Around 1,000 young people have applied for Swiss citizenship since the law changed one year ago to ease naturalisation rules for third-generation immigrants.This content was published on March 12, 2019 - 15:40
It is estimated that 25,000 young third-generation immigrants (aged 9 to 25) are in theory eligible for a Swiss passport. In February 15, 2018, the law changed to allow those with grandparents who lived in Switzerland to use a facilitated procedure for naturalisation that is simpler and cheaper (see explanation below).
However, one year on the number of applicants remains low. The Federal Migration Commission reported on TuesdayExternal link that 1,065 young third-generation immigrants had applied for a passport and 309 cases had been approved.
Applications by region
Some 80% of applicants were from four countries: Italy, Turkey, Kosovo and Spain. Around 55% of the applications were made by nationals from the European Union or the European Free Trade Area (EFTA), and 72% of those naturalised were EU/EFTA nationals.
Two-thirds of applications were from six cantons - Aargau, St Gallen, Solothurn, Thurgau, Basel and Bern. French-speaking cantons were all below the Swiss average for the number of applications.
Lower than expectations
Sybille Siegwart, spokesperson for the Federal Migration Commission, admitted there had not been many applications but said 1,000 was "positive". According to a study cited by the State Secretariat for Migration (SEM), in the next ten years, 2,300 young people per year could take advantage of facilitated naturalization.
"One would have wished that considerably more young third-generation foreigners would make use of the offer," said Walter Leimgruber, President of the Commission. Those concerned are fully integrated in Switzerland - except for the fact that they do not have a Swiss passport.
"As a society, one should wish that young people who were born and live here see themselves as part of this very society. Citizenship makes it possible to become more politically and socially involved, Leimgruber continued.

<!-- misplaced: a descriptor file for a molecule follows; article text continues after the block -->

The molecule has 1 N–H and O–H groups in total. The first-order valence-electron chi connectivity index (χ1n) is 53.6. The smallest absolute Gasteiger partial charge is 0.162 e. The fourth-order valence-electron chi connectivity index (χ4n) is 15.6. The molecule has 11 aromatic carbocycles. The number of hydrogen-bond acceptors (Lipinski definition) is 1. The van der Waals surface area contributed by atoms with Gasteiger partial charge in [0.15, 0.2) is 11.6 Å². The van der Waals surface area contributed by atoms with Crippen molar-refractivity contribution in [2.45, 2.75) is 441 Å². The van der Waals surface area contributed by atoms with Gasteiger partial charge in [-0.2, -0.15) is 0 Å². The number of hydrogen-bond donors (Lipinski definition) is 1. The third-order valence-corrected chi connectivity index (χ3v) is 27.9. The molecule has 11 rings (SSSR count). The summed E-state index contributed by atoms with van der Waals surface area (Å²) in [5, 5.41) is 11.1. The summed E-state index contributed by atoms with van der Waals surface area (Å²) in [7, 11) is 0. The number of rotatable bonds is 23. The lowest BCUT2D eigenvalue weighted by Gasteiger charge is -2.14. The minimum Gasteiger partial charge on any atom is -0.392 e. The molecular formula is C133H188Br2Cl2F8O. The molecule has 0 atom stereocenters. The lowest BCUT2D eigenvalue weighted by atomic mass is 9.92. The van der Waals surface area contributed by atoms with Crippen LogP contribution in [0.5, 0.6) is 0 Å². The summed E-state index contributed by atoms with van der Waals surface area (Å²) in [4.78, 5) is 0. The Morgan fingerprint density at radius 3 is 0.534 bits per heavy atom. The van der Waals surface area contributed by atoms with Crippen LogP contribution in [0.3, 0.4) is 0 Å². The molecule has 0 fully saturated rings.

The Migration Commission said one "stumbling block" for many candidates had been trying to prove that one of their parents had attended compulsory school in Switzerland for five years, a requirement of the new law. This is complicated by the fact that most migrants at the time arrived in Switzerland as seasonal workers and only attended compulsory school for a few years before starting vocational training, explained the commission.
It therefore recommends that the professional training followed by migrants’ parents also be considered as proof of integration and that the law should be adapted accordingly.
Normal procedure in Switzerland is that non-nationals must have spent ten years in the country before applying for citizenship, after which they must apply to their local commune and sit for language tests and interviews to prove integration.
The new naturalisation rules for third-generation immigrants are supposed to simplify the procedure, which is now done directly with the federal authorities. The following conditions apply: they must have been born in the country, hold a C permit, have gone to school in Switzerland for five years, one parent must have gone to school in Switzerland for five years and a grandparent must have been born in the country or lived in Switzerland legally for at least six years.
The maximum age for applying through this facilitated channel is 25, to ensure candidates do not wait longer to shirk military service.
As with the standard procedure, candidates are expected to be well-integrated into their communities and to respect the values of the Swiss constitution.
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